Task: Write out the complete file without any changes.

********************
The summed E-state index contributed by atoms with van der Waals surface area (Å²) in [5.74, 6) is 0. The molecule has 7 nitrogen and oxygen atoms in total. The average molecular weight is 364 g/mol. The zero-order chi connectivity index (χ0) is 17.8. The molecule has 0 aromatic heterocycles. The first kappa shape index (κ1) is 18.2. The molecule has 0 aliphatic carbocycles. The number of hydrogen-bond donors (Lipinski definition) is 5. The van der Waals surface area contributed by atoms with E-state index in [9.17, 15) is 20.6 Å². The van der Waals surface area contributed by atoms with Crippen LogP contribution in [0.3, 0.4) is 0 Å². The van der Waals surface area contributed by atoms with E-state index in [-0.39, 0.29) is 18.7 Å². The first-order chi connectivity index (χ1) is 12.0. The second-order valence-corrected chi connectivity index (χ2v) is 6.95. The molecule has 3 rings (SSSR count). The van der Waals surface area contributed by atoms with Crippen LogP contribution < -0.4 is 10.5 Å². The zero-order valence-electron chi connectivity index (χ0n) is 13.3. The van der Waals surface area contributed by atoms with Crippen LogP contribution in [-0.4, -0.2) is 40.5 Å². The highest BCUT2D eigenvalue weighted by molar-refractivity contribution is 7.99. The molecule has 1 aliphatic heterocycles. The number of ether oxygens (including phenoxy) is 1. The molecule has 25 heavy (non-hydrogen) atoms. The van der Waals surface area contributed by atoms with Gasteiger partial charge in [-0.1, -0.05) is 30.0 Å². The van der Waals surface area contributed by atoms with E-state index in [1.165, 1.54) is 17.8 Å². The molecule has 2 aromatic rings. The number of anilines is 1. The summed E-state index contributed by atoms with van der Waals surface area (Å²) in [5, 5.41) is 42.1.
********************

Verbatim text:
The summed E-state index contributed by atoms with van der Waals surface area (Å²) in [5.74, 6) is 0. The molecule has 7 nitrogen and oxygen atoms in total. The average molecular weight is 364 g/mol. The zero-order chi connectivity index (χ0) is 17.8. The molecule has 0 aromatic heterocycles. The first kappa shape index (κ1) is 18.2. The molecule has 0 aliphatic carbocycles. The number of hydrogen-bond donors (Lipinski definition) is 5. The van der Waals surface area contributed by atoms with E-state index in [9.17, 15) is 20.6 Å². The van der Waals surface area contributed by atoms with Crippen LogP contribution in [0.3, 0.4) is 0 Å². The van der Waals surface area contributed by atoms with E-state index in [-0.39, 0.29) is 18.7 Å². The first-order chi connectivity index (χ1) is 12.0. The second-order valence-corrected chi connectivity index (χ2v) is 6.95. The molecule has 3 rings (SSSR count). The van der Waals surface area contributed by atoms with Crippen LogP contribution < -0.4 is 10.5 Å². The zero-order valence-electron chi connectivity index (χ0n) is 13.3. The van der Waals surface area contributed by atoms with Crippen LogP contribution in [-0.4, -0.2) is 40.5 Å². The highest BCUT2D eigenvalue weighted by molar-refractivity contribution is 7.99. The molecule has 1 aliphatic heterocycles. The number of ether oxygens (including phenoxy) is 1. The molecule has 25 heavy (non-hydrogen) atoms. The van der Waals surface area contributed by atoms with Gasteiger partial charge in [-0.1, -0.05) is 30.0 Å². The van der Waals surface area contributed by atoms with E-state index in [1.165, 1.54) is 17.8 Å². The molecule has 2 aromatic rings. The number of anilines is 1. The summed E-state index contributed by atoms with van der Waals surface area (Å²) in [5, 5.41) is 42.1.